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Woken Furies
Richard Morgan
Victor Gollancz, 436 pages

Woken Furies
Richard Morgan
Richard Morgan was an English language teacher at Strathclyde University. Thanks to the advance for film rights to Altered Carbon, he is now a full-time author living in Glasgow.

ISFDB Bibliography
SF Site Interview: Richard Morgan
SF Site Review: Market Forces
SF Site Review: Broken Angels
SF Site Review: Altered Carbon
SF Site Review: Altered Carbon

Past Feature Reviews
A review by David Soyka

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A loner living by his own brand of cynical morality who nonetheless does the noble thing in the end, cast in a shadowy world where no one is who he seems. Or who she seems. Though the she (and ofttimes a series of she) is very good in bed, albeit an act shrouded in desperation, with no illusions of happily ever after.

In the end, we're all doomed to our respective fates. The only real question is how well we manage to cope.

That basically describes the noir thriller that Humphrey Bogart made into a career. Whatever particular twists it may take, from the ridiculous (Eric Garcia's Rex series about PI Vincent Rubio, a human-costumed dinosaur) to the sublime (Cormac McCarthy's latest, No Country for Old Men), it's the same broken down, wrong side of the tracks, fog-enshrouded dysfunction that sucks us in. Every time.

The plot matters less than the characterization of the anti-hero taking on the powers-that-be according to his own rules of engagement, the small victories won even as corruption metastasizes. That's why we keep reading this stuff, why we never tire of hearing Rick tell Ilsa that the fate of two people doesn't amount to a hill of beans in this crazy world, or that the woman you may or may not love is going to take the fall because when your partner gets killed, even if you didn't particularly like the guy, he's your partner and you've got to do something about it.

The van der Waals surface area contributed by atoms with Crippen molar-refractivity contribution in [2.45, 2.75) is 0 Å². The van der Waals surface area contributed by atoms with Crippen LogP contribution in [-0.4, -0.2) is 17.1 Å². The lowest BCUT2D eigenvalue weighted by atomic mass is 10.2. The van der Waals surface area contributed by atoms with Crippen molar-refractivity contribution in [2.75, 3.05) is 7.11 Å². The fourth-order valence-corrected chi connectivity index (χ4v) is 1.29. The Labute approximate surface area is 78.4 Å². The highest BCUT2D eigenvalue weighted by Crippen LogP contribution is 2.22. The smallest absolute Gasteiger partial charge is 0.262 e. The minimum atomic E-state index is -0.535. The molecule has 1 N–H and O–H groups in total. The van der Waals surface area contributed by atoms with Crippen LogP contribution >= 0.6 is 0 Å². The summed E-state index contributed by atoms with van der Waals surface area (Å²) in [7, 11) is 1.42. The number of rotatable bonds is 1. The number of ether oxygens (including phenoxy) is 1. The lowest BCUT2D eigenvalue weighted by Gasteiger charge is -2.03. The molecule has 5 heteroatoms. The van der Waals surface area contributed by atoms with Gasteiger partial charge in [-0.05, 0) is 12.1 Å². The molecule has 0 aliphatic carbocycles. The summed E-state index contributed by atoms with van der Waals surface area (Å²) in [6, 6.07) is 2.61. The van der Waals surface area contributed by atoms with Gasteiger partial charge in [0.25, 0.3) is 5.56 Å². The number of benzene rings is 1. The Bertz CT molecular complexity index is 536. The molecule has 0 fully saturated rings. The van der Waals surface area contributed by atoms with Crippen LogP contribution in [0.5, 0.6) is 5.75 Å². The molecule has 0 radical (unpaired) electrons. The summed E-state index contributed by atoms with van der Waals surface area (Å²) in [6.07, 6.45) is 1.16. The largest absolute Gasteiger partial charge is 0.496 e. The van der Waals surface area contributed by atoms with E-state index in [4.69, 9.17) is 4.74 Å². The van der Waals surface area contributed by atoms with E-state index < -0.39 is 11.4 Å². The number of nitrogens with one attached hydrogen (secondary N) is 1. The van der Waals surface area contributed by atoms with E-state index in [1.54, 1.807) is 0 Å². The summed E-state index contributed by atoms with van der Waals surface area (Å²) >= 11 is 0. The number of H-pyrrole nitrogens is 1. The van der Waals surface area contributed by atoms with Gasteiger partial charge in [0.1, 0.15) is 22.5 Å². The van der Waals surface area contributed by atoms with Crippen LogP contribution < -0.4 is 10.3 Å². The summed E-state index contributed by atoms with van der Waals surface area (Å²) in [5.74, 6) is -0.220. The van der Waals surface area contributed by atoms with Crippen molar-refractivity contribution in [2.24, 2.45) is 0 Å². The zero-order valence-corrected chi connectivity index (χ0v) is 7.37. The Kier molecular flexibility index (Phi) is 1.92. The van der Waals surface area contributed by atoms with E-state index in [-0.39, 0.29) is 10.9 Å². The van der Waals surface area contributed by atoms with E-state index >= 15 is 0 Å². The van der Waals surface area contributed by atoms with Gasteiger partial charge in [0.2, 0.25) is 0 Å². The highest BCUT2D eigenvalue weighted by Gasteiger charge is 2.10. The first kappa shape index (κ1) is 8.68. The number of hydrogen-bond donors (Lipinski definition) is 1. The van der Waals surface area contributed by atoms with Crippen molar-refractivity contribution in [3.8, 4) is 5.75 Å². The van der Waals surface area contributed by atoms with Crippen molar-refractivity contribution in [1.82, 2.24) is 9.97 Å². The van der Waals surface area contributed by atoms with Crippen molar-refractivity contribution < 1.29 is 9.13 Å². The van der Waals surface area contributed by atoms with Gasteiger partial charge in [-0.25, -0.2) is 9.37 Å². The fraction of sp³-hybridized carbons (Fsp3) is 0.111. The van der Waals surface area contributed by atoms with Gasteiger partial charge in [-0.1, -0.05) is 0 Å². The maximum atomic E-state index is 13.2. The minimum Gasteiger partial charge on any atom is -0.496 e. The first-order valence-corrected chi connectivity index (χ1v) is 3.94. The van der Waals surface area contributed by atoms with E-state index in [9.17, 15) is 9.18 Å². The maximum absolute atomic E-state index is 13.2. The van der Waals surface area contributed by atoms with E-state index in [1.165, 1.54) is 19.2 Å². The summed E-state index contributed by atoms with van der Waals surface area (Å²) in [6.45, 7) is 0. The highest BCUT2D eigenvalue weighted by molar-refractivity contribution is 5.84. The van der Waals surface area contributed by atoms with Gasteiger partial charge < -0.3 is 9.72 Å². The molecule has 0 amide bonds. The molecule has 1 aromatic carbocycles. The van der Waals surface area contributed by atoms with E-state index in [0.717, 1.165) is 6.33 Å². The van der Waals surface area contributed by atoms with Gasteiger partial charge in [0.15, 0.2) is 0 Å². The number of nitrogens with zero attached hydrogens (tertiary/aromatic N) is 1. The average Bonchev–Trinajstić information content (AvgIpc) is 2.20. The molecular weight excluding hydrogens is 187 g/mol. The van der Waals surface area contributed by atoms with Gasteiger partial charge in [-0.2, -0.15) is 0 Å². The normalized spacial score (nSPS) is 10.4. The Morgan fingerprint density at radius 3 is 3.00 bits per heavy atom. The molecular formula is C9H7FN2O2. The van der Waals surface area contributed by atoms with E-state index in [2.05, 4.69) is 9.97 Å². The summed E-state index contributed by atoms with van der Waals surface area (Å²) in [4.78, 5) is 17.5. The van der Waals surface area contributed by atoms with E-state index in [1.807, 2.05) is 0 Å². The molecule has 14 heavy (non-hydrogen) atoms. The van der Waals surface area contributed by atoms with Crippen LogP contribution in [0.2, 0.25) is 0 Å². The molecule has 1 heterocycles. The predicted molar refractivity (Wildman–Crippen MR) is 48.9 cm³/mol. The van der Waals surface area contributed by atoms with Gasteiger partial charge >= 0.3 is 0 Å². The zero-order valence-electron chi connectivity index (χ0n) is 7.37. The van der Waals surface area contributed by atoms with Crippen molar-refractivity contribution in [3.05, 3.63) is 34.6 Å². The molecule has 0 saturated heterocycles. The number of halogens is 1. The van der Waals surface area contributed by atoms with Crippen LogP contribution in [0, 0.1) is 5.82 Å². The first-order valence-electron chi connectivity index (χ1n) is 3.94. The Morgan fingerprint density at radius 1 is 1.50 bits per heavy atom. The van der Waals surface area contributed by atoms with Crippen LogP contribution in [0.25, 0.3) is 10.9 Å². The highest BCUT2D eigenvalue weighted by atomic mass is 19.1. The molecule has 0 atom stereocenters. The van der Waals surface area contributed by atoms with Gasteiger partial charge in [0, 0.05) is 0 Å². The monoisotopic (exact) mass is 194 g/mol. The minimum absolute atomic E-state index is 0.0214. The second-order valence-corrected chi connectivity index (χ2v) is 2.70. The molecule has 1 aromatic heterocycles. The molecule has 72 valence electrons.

You stick your neck out for nobody? Yeah, right.

In the latest variation of this theme, meet Takeshi Kovacs. Maybe you've already met him, in Altered Carbon or Broken Angels, the two previous novels in the series by Richard Morgan. In Woken Furies, the latest installment, in another cliché of the genre, he's back once again at odds with the forces of avarice, even as he commits the sins of the very evil he opposes.

Morgan's spin on this shtick is to crossbreed Philip Marlowe with Philip K. Dick. In a far-future, humankind colonizes the galaxy following the aeons-old trail of long-extinct Martians who have left behind puzzling artifacts and technology that in odd ways restricts human action. On Kovacs's home plant, Harlan's World (an allusion to Ellison, perhaps?), for example, still-functioning Martian satellites automatically destroy any aircraft that rises above a certain altitude. The reason for this isn't clear, anymore than exactly why a star-faring humanity lacks the firepower to simply blast the alien objects out of orbit. Oh, right (sound of hand slapping forehead), because if they did the author would have had to rewrite a scene in the denouement in which the bad guys get theirs as a result of this peculiar circumstance.